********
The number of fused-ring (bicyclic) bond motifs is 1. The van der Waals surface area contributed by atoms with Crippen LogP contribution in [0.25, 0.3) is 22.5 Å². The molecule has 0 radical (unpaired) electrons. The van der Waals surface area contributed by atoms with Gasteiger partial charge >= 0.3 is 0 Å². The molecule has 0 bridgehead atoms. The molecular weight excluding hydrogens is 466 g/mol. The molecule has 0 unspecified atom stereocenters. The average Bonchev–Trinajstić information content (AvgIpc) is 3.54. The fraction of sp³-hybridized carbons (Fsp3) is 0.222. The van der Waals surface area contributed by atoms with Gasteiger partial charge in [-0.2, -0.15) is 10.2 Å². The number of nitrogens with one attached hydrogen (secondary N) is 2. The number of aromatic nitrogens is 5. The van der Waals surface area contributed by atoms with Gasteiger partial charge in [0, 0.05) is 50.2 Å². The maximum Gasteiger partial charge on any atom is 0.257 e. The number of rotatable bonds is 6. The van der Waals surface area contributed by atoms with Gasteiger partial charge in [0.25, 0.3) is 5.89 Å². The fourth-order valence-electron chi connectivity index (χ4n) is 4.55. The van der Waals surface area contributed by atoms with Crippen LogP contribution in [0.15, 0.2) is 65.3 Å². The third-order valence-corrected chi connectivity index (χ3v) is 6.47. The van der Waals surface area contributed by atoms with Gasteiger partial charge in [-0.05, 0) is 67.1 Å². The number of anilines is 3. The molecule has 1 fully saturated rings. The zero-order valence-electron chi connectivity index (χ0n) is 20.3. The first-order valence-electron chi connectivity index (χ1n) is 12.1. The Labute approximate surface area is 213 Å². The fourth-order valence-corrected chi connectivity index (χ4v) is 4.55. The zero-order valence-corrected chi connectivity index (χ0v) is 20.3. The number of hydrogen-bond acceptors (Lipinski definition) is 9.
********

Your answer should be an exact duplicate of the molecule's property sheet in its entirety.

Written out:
The number of fused-ring (bicyclic) bond motifs is 1. The van der Waals surface area contributed by atoms with Crippen LogP contribution in [0.25, 0.3) is 22.5 Å². The molecule has 0 radical (unpaired) electrons. The van der Waals surface area contributed by atoms with Gasteiger partial charge >= 0.3 is 0 Å². The molecule has 0 bridgehead atoms. The molecular weight excluding hydrogens is 466 g/mol. The molecule has 0 unspecified atom stereocenters. The average Bonchev–Trinajstić information content (AvgIpc) is 3.54. The fraction of sp³-hybridized carbons (Fsp3) is 0.222. The van der Waals surface area contributed by atoms with Gasteiger partial charge in [-0.2, -0.15) is 10.2 Å². The number of nitrogens with one attached hydrogen (secondary N) is 2. The number of aromatic nitrogens is 5. The van der Waals surface area contributed by atoms with Gasteiger partial charge in [0, 0.05) is 50.2 Å². The maximum Gasteiger partial charge on any atom is 0.257 e. The number of rotatable bonds is 6. The van der Waals surface area contributed by atoms with Gasteiger partial charge in [0.25, 0.3) is 5.89 Å². The fourth-order valence-electron chi connectivity index (χ4n) is 4.55. The van der Waals surface area contributed by atoms with Crippen LogP contribution in [0.15, 0.2) is 65.3 Å². The third-order valence-corrected chi connectivity index (χ3v) is 6.47. The van der Waals surface area contributed by atoms with Gasteiger partial charge in [-0.05, 0) is 67.1 Å². The number of anilines is 3. The molecule has 1 fully saturated rings. The zero-order valence-electron chi connectivity index (χ0n) is 20.3. The first-order valence-electron chi connectivity index (χ1n) is 12.1. The Labute approximate surface area is 213 Å². The fourth-order valence-corrected chi connectivity index (χ4v) is 4.55. The zero-order valence-corrected chi connectivity index (χ0v) is 20.3. The number of hydrogen-bond acceptors (Lipinski definition) is 9.